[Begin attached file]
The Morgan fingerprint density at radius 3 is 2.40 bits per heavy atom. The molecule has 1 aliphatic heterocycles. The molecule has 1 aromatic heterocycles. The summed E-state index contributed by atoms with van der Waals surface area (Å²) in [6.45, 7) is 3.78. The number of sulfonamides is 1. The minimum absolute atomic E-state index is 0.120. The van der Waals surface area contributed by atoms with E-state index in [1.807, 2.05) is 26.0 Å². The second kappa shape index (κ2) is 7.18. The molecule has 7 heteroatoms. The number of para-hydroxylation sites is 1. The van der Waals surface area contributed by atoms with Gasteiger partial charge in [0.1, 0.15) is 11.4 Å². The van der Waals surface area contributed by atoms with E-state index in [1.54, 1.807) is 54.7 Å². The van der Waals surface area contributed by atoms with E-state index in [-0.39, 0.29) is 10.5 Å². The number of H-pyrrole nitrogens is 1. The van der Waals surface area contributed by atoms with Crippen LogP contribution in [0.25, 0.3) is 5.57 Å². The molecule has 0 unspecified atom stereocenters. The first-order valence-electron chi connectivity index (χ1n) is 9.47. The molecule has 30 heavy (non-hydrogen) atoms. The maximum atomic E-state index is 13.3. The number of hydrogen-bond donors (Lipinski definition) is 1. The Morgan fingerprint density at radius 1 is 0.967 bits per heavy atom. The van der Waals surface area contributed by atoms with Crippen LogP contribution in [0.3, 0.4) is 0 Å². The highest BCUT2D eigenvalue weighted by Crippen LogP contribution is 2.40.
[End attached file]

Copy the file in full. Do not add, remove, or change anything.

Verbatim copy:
The Morgan fingerprint density at radius 3 is 2.40 bits per heavy atom. The molecule has 1 aliphatic heterocycles. The molecule has 1 aromatic heterocycles. The summed E-state index contributed by atoms with van der Waals surface area (Å²) in [6.45, 7) is 3.78. The number of sulfonamides is 1. The minimum absolute atomic E-state index is 0.120. The van der Waals surface area contributed by atoms with E-state index in [1.807, 2.05) is 26.0 Å². The second kappa shape index (κ2) is 7.18. The molecule has 7 heteroatoms. The number of para-hydroxylation sites is 1. The van der Waals surface area contributed by atoms with Gasteiger partial charge in [0.1, 0.15) is 11.4 Å². The van der Waals surface area contributed by atoms with E-state index in [1.54, 1.807) is 54.7 Å². The van der Waals surface area contributed by atoms with E-state index in [-0.39, 0.29) is 10.5 Å². The number of H-pyrrole nitrogens is 1. The van der Waals surface area contributed by atoms with Crippen LogP contribution in [0.25, 0.3) is 5.57 Å². The molecule has 0 unspecified atom stereocenters. The first-order valence-electron chi connectivity index (χ1n) is 9.47. The molecule has 30 heavy (non-hydrogen) atoms. The maximum atomic E-state index is 13.3. The number of hydrogen-bond donors (Lipinski definition) is 1. The Morgan fingerprint density at radius 1 is 0.967 bits per heavy atom. The van der Waals surface area contributed by atoms with Crippen LogP contribution in [0.3, 0.4) is 0 Å². The highest BCUT2D eigenvalue weighted by Crippen LogP contribution is 2.40.